The Earl of Hopetoun
|Born||17 August 1765|
Abercorn, West Lothian
|Died||27 August 1823 58) (aged|
|Battles/wars|| French Revolutionary Wars |
|Awards|| Knight of the Order of the Bath |
Captain-General of the Royal Company of Archers
General John Hope, 4th Earl of Hopetoun, GCB , PC (Ire) , FRSE (17 August 1765 – 27 August 1823), known as The Honourable John Hope from 1781 to 1814 and as Lord Niddry from 1814 to 1816, was a Scottish politician and British Army officer.
Hopetoun was the only son of John Hope, 2nd Earl of Hopetoun, by his second wife Jane or Jean Oliphant.  His mother died when he was only one year old.  He was commissioned into the 10th Light Dragoons in 1784.  He sat as Member of Parliament for Linlithgowshire from 1790 to 1800. 
He took part in the capture of the French West Indies and Spanish West Indies in 1796 and 1797.  In 1799 he was sent to Den Helder as Deputy Adjutant-General and was present at the Battle of Bergen and the Battle of Castricum.  In 1801 he was sent to Cairo and then to Alexandria to take the surrender of the French garrisons there.  He became Lieutenant-Governor of Portsmouth and General Officer Commanding South-West District in June 1805.  
He commanded a division during the advance into Spain and commanded the British left at the Battle of Corunna in 1809, succeeding to overall command when Sir John Moore was killed.  Later that year he commanded the reserve army during the Walcheren Campaign.  He was appointed Commander-in-Chief, Ireland and was admitted to the Irish Privy Council in 1812.  He then commanded the 1st Division under The Duke of Wellington at the Battle of Nivelle and at the Battle of the Nive in 1813.  He was captured fighting the French sortie at the Battle of Bayonne in 1814.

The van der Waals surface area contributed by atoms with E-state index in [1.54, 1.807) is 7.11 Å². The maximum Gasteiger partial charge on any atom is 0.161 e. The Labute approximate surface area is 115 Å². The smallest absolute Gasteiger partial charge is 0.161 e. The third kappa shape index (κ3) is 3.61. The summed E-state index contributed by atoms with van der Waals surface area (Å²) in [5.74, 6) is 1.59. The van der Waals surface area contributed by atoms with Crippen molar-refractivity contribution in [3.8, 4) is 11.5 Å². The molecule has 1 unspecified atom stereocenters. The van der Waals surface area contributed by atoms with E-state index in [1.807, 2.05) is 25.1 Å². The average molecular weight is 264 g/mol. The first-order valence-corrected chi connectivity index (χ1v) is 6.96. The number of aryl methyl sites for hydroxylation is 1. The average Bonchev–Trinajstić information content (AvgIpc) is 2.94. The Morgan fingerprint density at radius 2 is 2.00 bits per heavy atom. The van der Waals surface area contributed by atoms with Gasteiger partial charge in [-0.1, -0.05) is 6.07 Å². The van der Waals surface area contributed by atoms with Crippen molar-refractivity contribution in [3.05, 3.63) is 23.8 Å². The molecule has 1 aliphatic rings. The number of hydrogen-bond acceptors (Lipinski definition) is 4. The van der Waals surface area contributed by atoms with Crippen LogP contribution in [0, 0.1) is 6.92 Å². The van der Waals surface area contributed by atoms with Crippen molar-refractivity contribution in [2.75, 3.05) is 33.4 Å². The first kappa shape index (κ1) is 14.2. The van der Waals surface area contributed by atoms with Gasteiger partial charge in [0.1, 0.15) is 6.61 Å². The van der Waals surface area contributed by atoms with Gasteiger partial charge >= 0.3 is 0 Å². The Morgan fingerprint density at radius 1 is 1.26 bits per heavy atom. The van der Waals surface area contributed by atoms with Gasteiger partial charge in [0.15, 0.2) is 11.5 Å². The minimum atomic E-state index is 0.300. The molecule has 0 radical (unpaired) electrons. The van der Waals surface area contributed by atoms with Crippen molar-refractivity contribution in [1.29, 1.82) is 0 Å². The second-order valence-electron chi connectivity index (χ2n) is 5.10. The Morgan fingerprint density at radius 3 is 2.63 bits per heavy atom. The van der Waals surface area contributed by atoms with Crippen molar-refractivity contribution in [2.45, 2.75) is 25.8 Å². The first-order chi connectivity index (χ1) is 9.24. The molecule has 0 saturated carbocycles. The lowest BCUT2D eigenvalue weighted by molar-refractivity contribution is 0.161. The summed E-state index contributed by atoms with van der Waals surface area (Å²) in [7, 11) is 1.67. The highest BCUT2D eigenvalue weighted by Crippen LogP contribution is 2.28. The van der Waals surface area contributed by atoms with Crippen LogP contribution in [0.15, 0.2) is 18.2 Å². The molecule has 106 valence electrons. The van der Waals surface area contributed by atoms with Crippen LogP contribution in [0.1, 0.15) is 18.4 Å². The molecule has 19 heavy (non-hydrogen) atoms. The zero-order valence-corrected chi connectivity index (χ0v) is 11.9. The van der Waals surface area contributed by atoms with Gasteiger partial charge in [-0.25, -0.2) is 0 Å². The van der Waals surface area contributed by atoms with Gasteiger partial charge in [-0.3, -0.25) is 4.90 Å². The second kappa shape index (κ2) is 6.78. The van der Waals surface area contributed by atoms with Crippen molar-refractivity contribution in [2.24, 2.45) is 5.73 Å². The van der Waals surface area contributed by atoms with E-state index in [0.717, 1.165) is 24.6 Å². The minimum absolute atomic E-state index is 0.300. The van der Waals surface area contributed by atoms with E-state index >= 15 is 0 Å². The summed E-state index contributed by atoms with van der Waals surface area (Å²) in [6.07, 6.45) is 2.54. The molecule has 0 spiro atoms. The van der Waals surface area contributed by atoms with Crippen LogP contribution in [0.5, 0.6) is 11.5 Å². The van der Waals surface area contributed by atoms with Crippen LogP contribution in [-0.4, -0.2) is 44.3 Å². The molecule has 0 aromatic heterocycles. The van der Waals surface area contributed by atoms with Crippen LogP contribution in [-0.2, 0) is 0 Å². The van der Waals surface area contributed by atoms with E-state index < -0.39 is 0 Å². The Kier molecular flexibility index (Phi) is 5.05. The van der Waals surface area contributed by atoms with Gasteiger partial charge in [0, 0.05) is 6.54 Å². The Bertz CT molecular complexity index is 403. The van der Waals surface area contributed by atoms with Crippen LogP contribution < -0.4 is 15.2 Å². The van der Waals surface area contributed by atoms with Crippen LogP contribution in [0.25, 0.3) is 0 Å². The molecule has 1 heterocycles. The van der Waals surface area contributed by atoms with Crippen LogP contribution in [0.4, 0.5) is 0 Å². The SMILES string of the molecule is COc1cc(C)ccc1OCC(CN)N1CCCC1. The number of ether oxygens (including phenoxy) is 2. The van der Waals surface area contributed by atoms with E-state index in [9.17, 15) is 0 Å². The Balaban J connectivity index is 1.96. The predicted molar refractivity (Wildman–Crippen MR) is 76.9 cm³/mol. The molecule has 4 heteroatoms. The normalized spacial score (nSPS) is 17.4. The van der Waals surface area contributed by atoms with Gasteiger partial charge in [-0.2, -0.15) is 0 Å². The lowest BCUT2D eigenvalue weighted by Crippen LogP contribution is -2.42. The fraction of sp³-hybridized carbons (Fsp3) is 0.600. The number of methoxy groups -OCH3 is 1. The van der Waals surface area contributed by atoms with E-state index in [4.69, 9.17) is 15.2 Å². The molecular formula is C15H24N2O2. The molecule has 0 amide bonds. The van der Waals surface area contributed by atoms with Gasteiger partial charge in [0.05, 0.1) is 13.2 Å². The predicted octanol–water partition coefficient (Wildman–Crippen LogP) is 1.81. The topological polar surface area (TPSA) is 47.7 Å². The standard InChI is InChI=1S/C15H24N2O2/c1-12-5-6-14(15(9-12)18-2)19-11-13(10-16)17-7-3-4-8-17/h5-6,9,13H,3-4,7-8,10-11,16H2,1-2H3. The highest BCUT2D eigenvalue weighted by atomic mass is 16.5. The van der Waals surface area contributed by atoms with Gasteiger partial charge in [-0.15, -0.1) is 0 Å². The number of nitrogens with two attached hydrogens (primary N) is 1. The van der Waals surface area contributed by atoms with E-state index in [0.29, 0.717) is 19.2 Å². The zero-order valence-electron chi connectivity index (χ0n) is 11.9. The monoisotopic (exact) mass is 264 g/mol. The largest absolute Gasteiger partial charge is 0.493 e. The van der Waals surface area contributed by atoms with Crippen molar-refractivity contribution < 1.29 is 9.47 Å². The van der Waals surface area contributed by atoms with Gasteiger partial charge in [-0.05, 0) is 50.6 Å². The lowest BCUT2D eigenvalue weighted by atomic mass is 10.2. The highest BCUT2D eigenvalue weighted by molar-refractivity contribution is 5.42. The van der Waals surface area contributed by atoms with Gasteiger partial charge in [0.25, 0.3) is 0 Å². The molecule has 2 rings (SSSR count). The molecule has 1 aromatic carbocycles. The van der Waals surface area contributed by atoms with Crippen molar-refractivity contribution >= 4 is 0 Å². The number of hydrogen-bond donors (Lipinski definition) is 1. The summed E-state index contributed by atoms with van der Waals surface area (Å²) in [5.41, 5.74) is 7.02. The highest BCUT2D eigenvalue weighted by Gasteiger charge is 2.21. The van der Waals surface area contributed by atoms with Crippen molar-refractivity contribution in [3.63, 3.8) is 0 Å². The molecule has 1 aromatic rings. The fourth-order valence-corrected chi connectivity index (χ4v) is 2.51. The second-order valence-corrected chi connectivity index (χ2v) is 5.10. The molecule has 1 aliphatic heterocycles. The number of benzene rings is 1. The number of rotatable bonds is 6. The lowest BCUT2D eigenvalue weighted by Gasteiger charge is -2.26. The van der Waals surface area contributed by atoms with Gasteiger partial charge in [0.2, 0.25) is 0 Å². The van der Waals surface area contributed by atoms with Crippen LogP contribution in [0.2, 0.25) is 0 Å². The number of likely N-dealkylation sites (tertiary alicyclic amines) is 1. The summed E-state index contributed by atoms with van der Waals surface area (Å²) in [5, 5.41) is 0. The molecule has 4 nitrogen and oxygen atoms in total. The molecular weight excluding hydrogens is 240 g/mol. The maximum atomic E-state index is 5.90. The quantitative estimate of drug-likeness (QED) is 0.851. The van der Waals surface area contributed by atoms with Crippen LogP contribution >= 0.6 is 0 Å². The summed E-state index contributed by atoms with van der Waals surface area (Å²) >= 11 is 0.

He served as Lord-Lieutenant of Linlithgowshire from 1816 to 1823. On 17 May 1814, two years before he succeeded in the earldom, he was raised to the peerage in his own right as Baron Niddry, of Niddry Castle in the County of Linlithgow. In 1816 he succeeded his elder half-brother as fourth Earl of Hopetoun.
He died in Paris, France on 27 August 1823.
In 1798 Lord Hopetoun married firstly Elizabeth Hope Vere (or Weir) of Craigiehall, daughter of Charles Hope-Weir. After her death he married secondly Louisa Dorothea Wedderburn, daughter of John Wedderburn of Ballendean, and granddaughter of Sir John Wedderburn, 5th Baronet of Blackness.
On his death he was succeeded in his titles by his eldest son from his second marriage, John. Lady Hopetoun died in 1836.